Natives of Houston are Houstonians and the people of Dallas are called Dallasites, but by what name do the people of Aldine prefer to be referred? What is the label for locals, or in the words of writer, historian, baseball scholar and word expert, what is Aldine’s “demonym?”

That’s the word Dickson popularized for this concept in his 1990 book What Do You Call a Person From…? A Dictionary of Resident Names. This neologism comes from the Greek roots “demos,” meaning “people or tribe,” and “nym,” meaning “name,” in the same way “neologism” is cobbled together out of the Greek for “new word.”

Demonyms share a root word with democracy, and Dickson sees that as a happy coincidence. In any given locale, if the demonym is to catch on and thrive over time, the people must name themselves.

In a 2006 online chat with fellow word nerds, he put it like this:

“Seems that people create their own demonyms–a term for locale names–so if you are from Indiana you are a Hoosier not an Indianan, or folks from Liverpool call themselves Liverpudlians…[Demonyms] are the epitome of descriptive self-naming rather than a name which is imposed by someone else. When a name is imposed it often runs into resistance from the folks who the name has been attached to.”

And although Aldine is a fairly old place, it seems that there is still no consensus pick for the area’s demonym.

Below, we’ll throw out a few options for your consideration.

First, a quartet nowhere to be found on the Internet: Aldineleños, as in Los Angeleños; Aldinsian, as in Invernessian; Aldinesian, as in Indonesian; and Aldinese, as in Bolognese or Chinese.

Residents of Houston’s Scottish sister city of Aberdeen call themselves Aberdonians, so what about Aldonians? Turns out that’s taken, both by denizens of Altus, Oklahoma and somebody in the Middle East with two Facebook pages for either a soccer club or a boutique, or some combo of both. At any rate, the admin wants us to know that Aldonians are “people who embody love, respect, and integrity, who originate from planet victory.”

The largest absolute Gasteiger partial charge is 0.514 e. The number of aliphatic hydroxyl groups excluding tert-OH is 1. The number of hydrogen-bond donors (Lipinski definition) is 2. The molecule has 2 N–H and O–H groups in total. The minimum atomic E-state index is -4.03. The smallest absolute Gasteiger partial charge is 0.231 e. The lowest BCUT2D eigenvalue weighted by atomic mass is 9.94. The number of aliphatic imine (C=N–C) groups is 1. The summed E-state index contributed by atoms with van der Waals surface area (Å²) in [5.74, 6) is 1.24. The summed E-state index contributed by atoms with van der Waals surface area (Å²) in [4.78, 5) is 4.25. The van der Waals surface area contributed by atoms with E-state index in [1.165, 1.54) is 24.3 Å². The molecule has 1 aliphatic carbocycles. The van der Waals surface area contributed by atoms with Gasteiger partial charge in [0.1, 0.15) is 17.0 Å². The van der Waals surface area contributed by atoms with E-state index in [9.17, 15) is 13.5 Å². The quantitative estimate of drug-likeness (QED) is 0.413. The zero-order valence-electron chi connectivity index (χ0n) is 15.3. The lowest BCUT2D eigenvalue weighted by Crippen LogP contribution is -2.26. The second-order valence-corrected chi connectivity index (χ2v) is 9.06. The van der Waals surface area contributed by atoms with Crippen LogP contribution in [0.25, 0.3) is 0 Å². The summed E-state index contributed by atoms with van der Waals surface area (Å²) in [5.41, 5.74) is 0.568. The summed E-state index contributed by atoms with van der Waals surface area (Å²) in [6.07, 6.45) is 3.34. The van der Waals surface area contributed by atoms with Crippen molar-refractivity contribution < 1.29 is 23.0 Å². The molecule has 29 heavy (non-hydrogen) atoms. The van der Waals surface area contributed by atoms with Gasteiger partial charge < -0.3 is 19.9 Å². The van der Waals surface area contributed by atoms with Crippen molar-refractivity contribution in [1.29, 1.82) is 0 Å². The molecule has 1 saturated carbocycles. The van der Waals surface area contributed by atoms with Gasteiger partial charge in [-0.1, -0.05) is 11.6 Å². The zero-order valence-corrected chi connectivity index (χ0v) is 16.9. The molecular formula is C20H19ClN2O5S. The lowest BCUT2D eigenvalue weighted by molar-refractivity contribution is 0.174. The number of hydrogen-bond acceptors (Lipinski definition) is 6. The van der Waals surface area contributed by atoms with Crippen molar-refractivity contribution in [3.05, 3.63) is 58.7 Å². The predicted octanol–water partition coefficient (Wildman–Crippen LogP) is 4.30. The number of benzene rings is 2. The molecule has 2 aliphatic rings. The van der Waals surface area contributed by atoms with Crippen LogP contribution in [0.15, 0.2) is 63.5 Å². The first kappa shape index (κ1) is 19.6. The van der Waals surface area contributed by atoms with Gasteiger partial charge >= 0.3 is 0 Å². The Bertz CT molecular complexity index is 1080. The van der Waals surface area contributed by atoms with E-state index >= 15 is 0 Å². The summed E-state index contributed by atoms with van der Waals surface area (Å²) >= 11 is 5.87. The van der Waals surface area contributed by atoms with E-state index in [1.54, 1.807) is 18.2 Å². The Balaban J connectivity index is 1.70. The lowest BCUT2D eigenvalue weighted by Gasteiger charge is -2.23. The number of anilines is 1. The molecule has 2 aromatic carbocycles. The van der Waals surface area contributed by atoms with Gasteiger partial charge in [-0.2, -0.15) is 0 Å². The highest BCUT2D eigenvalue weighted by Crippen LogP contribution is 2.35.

Aldiners has a bit of a German feel, like Berliners, Frankfurters, and Dresdeners, and thus conjures up sausages, beer, and lederhosen.

Googling turned up one hit for “Aldinite,” but since that came from my own keyboard last year in the space, we’re not counting it as official. I think I picked it from a single very old usage of  “Aldine-ites,” which referred not to the Texas town but the one in Kansas that might well have given ours its name.

And that Kansas name, we believe, ultimately refers back through a once-popular arts and culture magazine called The Aldine, which in turn was inspired by the life and works of Renaissance Venetian printer/scholar Aldus Pius Manutius. One of his contributions to the arts was the creation of italic type, which was first known as Aldinian type in his honor.  And that’s the only reference I found to any use of the word “Aldinian.”

Perhaps it would right a historical injustice for locals to call themselves Aldinians, given that the poor man’s enormous contribution to fonts and typeface was taken from him.